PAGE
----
BNP Paribas offers Vanguard founds (not ETFs) from Europe


#1

Hi all,
at the moment i am looking for a Broker to start with my mustachian investing. I see that in this blog is recommended to buy ETFs because it is not possible to buy US vanguard funds from Europe.

I have seen that there is a French Bank offering vanguard funds and amundi founds (very similar to vanguard but not clean) at low cost. This Bank is PNB Paribas.

All my colleagues in Spain are buying funds this way and I ask myself if this could be also possible for us living in Switzerland and if doing this to buy them would be better/cheaper than buying the ETFs in other brokers like IB or CT.


#2

What is low cost?

Mutual Funds are not cheaper than ETF, at least in case of Vanguard they are more expensive than ETFs.


#3

I think they charge only the TER of each fund (about 0.30% for Vanguard funds). No buy and sell commissions.

Recently they have started to charge a 0.24% custody commission but it is possible to avoid it if you have in your portfolio more than 50% invested in “no clean” funds, like Amundi (very similar to Vanguard).


#4

And why exactly do you want mutual funds?

US-Listed ETFs will result in TER of <0.1% for a globally diversified portfolio. With IE-Listed, you can get <0.2%.


#5

If you’re in CH, consider yourself lucky and take advantage of what you get here (no capital gain tax, access to lower cost and more efficient US ETFs), people in Spain likely don’t have that choice and have to do something different.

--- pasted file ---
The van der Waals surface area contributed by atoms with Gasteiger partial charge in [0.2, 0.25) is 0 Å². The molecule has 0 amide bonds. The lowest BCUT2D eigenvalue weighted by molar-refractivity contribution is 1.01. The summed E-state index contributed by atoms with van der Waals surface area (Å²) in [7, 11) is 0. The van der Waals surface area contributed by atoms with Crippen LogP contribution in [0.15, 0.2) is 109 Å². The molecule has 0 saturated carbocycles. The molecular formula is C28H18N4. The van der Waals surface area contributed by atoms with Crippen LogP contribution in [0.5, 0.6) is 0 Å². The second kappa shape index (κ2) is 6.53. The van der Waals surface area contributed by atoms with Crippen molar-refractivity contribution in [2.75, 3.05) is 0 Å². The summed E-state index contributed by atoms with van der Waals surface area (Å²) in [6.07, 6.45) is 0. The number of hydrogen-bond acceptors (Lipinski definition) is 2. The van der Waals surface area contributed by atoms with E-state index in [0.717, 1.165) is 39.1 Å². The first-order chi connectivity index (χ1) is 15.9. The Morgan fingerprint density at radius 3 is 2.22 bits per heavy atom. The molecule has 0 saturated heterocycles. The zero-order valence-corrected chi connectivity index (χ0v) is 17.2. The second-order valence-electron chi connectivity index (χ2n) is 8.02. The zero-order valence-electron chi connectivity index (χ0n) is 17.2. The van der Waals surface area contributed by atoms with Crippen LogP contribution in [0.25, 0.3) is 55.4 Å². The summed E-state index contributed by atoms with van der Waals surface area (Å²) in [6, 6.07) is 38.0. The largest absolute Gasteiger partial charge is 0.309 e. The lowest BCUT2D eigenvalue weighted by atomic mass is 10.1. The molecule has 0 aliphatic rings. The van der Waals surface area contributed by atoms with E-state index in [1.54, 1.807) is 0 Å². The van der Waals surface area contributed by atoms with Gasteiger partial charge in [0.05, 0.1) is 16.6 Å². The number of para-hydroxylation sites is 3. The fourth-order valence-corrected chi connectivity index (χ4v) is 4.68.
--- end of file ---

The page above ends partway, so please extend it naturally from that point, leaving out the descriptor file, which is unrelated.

#6

Actually, I’d like to clarify what are the tax implications in Switzerland when holding index funds?

Vanguard UK offers a general account with 0.15% account fee, capped at 375 GBP per year. then you can invest in both index funds and ETFs.

https://www.vanguardinvestor.co.uk/investing-explained/general-investment-account

It’s not all that expensive, especially when compared to choosing a Swiss broker. You skip a broker totally, which is one less point where it all could fail. I know JCollins invests directly with Vanguard (in USA), he skips the exchanges and ETFs, he has somehow more trust in index funds.

My questions here are however:

  • which currencies does Vanguard UK accept
  • at which exchange rate does Vanguard covert your money to USD when you buy a USD product
  • how do you report index funds in Swiss tax declaration
  • at which prices do you trade index funds, since they are not exchange traded

I really like the idea of investing directly with Vanguard, because it’s a simpler and a bit safer solution. And when you buildup your portfolio and you reach $1’000’000 value, you still only pay 375 GBP, which at this point would only be 0.0375%. To me that’s a fair price and you don’t feel like you’re just freeloading on the backs of active traders like you do on Interactive Brokers.

What do you guys think?


#7

First thing on that link: Capital at risk. For UK residents only.

For CH, there’s some mutual fund available: https://www.vanguard.ch/ but TER for individual investor classes is much higher than ETFs and there’s a 100k minimum investment. Maybe at some point Vanguard might target the CH individual investment market (but I’d guess they’d first go for some larger EU market first).


#8

I missed that one. So I guess for Swiss residents there is no way to directly invest with Vanguard yet? The Vanguard.ch website looks really shabby and I don’t see what you should do to invest with them.


#9

Are you sure the Swiss branch is offering these funds? Offers in each country are different.
A lot of amundi funds use Swap, be careful with that.

I completely agree that mutual funds are easier to invest. However, the funds from Vanguards in Europe have an higher TER than ETFs and with european based funds you can’t use the W8-BEN to have a tax reduction